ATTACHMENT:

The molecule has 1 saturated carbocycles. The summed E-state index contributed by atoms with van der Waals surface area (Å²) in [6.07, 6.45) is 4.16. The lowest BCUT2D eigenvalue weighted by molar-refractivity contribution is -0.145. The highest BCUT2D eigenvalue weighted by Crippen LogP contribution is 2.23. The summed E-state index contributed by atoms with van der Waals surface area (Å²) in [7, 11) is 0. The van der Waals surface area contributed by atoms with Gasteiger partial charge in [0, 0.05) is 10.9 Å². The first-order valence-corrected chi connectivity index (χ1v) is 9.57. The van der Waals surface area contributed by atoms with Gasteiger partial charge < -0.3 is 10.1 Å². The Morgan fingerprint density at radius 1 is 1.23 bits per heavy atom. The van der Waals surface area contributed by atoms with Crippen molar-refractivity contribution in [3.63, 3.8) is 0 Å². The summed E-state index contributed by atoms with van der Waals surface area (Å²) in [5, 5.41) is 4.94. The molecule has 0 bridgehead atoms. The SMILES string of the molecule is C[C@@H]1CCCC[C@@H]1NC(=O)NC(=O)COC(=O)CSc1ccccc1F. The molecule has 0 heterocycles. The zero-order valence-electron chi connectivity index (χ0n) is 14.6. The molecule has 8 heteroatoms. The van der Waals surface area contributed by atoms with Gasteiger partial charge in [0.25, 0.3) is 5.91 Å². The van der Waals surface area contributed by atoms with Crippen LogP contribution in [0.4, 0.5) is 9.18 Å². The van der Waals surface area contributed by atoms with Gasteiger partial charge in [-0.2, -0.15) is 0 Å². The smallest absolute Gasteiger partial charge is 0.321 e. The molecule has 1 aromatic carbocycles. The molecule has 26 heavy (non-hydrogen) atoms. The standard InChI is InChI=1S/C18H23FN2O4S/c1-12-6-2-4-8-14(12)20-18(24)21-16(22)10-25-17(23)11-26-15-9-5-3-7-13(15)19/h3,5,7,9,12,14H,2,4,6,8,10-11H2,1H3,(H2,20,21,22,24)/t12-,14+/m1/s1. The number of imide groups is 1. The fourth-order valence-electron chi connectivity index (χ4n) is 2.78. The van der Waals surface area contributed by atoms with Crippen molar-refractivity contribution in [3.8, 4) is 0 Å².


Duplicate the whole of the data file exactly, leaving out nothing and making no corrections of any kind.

The molecule has 1 saturated carbocycles. The summed E-state index contributed by atoms with van der Waals surface area (Å²) in [6.07, 6.45) is 4.16. The lowest BCUT2D eigenvalue weighted by molar-refractivity contribution is -0.145. The highest BCUT2D eigenvalue weighted by Crippen LogP contribution is 2.23. The summed E-state index contributed by atoms with van der Waals surface area (Å²) in [7, 11) is 0. The van der Waals surface area contributed by atoms with Gasteiger partial charge in [0, 0.05) is 10.9 Å². The first-order valence-corrected chi connectivity index (χ1v) is 9.57. The van der Waals surface area contributed by atoms with Gasteiger partial charge < -0.3 is 10.1 Å². The Morgan fingerprint density at radius 1 is 1.23 bits per heavy atom. The van der Waals surface area contributed by atoms with Crippen molar-refractivity contribution in [3.63, 3.8) is 0 Å². The summed E-state index contributed by atoms with van der Waals surface area (Å²) in [5, 5.41) is 4.94. The molecule has 0 bridgehead atoms. The SMILES string of the molecule is C[C@@H]1CCCC[C@@H]1NC(=O)NC(=O)COC(=O)CSc1ccccc1F. The molecule has 0 heterocycles. The zero-order valence-electron chi connectivity index (χ0n) is 14.6. The molecule has 8 heteroatoms. The van der Waals surface area contributed by atoms with Gasteiger partial charge in [0.25, 0.3) is 5.91 Å². The van der Waals surface area contributed by atoms with Crippen LogP contribution in [0.4, 0.5) is 9.18 Å². The van der Waals surface area contributed by atoms with Gasteiger partial charge in [-0.2, -0.15) is 0 Å². The smallest absolute Gasteiger partial charge is 0.321 e. The molecule has 1 aromatic carbocycles. The molecule has 26 heavy (non-hydrogen) atoms. The standard InChI is InChI=1S/C18H23FN2O4S/c1-12-6-2-4-8-14(12)20-18(24)21-16(22)10-25-17(23)11-26-15-9-5-3-7-13(15)19/h3,5,7,9,12,14H,2,4,6,8,10-11H2,1H3,(H2,20,21,22,24)/t12-,14+/m1/s1. The number of imide groups is 1. The fourth-order valence-electron chi connectivity index (χ4n) is 2.78. The van der Waals surface area contributed by atoms with Crippen molar-refractivity contribution in [3.8, 4) is 0 Å².